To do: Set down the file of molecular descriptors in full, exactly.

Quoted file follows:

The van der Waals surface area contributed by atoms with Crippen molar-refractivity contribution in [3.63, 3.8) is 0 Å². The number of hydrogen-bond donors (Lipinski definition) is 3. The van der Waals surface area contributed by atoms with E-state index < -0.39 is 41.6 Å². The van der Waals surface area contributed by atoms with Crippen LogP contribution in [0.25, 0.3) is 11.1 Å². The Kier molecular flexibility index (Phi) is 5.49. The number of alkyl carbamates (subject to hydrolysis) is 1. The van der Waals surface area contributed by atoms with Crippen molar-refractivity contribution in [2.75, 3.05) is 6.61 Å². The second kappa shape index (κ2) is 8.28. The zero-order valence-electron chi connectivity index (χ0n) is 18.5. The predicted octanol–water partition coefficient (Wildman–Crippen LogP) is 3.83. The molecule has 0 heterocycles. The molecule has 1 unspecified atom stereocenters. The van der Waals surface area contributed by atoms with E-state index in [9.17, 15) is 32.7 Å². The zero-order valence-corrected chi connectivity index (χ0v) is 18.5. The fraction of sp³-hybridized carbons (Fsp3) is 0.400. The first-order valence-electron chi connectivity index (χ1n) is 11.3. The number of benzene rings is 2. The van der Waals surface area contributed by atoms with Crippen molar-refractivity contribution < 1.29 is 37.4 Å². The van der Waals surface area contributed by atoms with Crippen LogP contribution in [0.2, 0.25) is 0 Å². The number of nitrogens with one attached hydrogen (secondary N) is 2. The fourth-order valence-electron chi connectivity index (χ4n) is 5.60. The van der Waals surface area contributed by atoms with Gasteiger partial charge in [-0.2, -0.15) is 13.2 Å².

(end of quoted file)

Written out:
The van der Waals surface area contributed by atoms with Crippen molar-refractivity contribution in [3.63, 3.8) is 0 Å². The number of hydrogen-bond donors (Lipinski definition) is 3. The van der Waals surface area contributed by atoms with E-state index < -0.39 is 41.6 Å². The van der Waals surface area contributed by atoms with Crippen LogP contribution in [0.25, 0.3) is 11.1 Å². The Kier molecular flexibility index (Phi) is 5.49. The number of alkyl carbamates (subject to hydrolysis) is 1. The van der Waals surface area contributed by atoms with Crippen molar-refractivity contribution in [2.75, 3.05) is 6.61 Å². The second kappa shape index (κ2) is 8.28. The zero-order valence-electron chi connectivity index (χ0n) is 18.5. The predicted octanol–water partition coefficient (Wildman–Crippen LogP) is 3.83. The molecule has 0 heterocycles. The molecule has 1 unspecified atom stereocenters. The van der Waals surface area contributed by atoms with E-state index in [9.17, 15) is 32.7 Å². The zero-order valence-corrected chi connectivity index (χ0v) is 18.5. The fraction of sp³-hybridized carbons (Fsp3) is 0.400. The first-order valence-electron chi connectivity index (χ1n) is 11.3. The number of benzene rings is 2. The van der Waals surface area contributed by atoms with Crippen molar-refractivity contribution < 1.29 is 37.4 Å². The van der Waals surface area contributed by atoms with Crippen LogP contribution in [0.2, 0.25) is 0 Å². The number of nitrogens with one attached hydrogen (secondary N) is 2. The fourth-order valence-electron chi connectivity index (χ4n) is 5.60. The van der Waals surface area contributed by atoms with Gasteiger partial charge in [-0.2, -0.15) is 13.2 Å².